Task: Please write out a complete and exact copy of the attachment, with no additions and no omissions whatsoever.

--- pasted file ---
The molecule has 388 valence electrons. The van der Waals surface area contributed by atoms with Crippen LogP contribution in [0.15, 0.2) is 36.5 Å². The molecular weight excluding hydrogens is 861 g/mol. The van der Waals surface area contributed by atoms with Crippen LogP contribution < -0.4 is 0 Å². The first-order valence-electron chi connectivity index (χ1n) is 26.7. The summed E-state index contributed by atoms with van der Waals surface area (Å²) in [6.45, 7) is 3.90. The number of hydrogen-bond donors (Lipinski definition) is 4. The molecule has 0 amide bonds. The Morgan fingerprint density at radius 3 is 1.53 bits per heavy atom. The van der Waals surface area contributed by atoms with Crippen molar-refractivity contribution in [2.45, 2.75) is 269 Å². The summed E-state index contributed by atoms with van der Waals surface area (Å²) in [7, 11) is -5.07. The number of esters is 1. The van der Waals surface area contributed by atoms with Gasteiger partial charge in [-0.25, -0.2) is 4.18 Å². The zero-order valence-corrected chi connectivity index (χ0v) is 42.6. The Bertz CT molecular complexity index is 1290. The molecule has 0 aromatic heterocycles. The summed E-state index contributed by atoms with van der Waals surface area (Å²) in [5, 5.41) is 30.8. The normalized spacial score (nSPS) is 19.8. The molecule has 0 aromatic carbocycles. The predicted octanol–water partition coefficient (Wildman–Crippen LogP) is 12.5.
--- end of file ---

The molecule has 388 valence electrons. The van der Waals surface area contributed by atoms with Crippen LogP contribution in [0.15, 0.2) is 36.5 Å². The molecular weight excluding hydrogens is 861 g/mol. The van der Waals surface area contributed by atoms with Crippen LogP contribution < -0.4 is 0 Å². The first-order valence-electron chi connectivity index (χ1n) is 26.7. The summed E-state index contributed by atoms with van der Waals surface area (Å²) in [6.45, 7) is 3.90. The number of hydrogen-bond donors (Lipinski definition) is 4. The molecule has 0 amide bonds. The Morgan fingerprint density at radius 3 is 1.53 bits per heavy atom. The van der Waals surface area contributed by atoms with Crippen molar-refractivity contribution in [2.45, 2.75) is 269 Å². The summed E-state index contributed by atoms with van der Waals surface area (Å²) in [7, 11) is -5.07. The number of esters is 1. The van der Waals surface area contributed by atoms with Gasteiger partial charge in [-0.25, -0.2) is 4.18 Å². The zero-order valence-corrected chi connectivity index (χ0v) is 42.6. The Bertz CT molecular complexity index is 1290. The molecule has 0 aromatic heterocycles. The summed E-state index contributed by atoms with van der Waals surface area (Å²) in [5, 5.41) is 30.8. The normalized spacial score (nSPS) is 19.8. The molecule has 0 aromatic carbocycles. The predicted octanol–water partition coefficient (Wildman–Crippen LogP) is 12.5.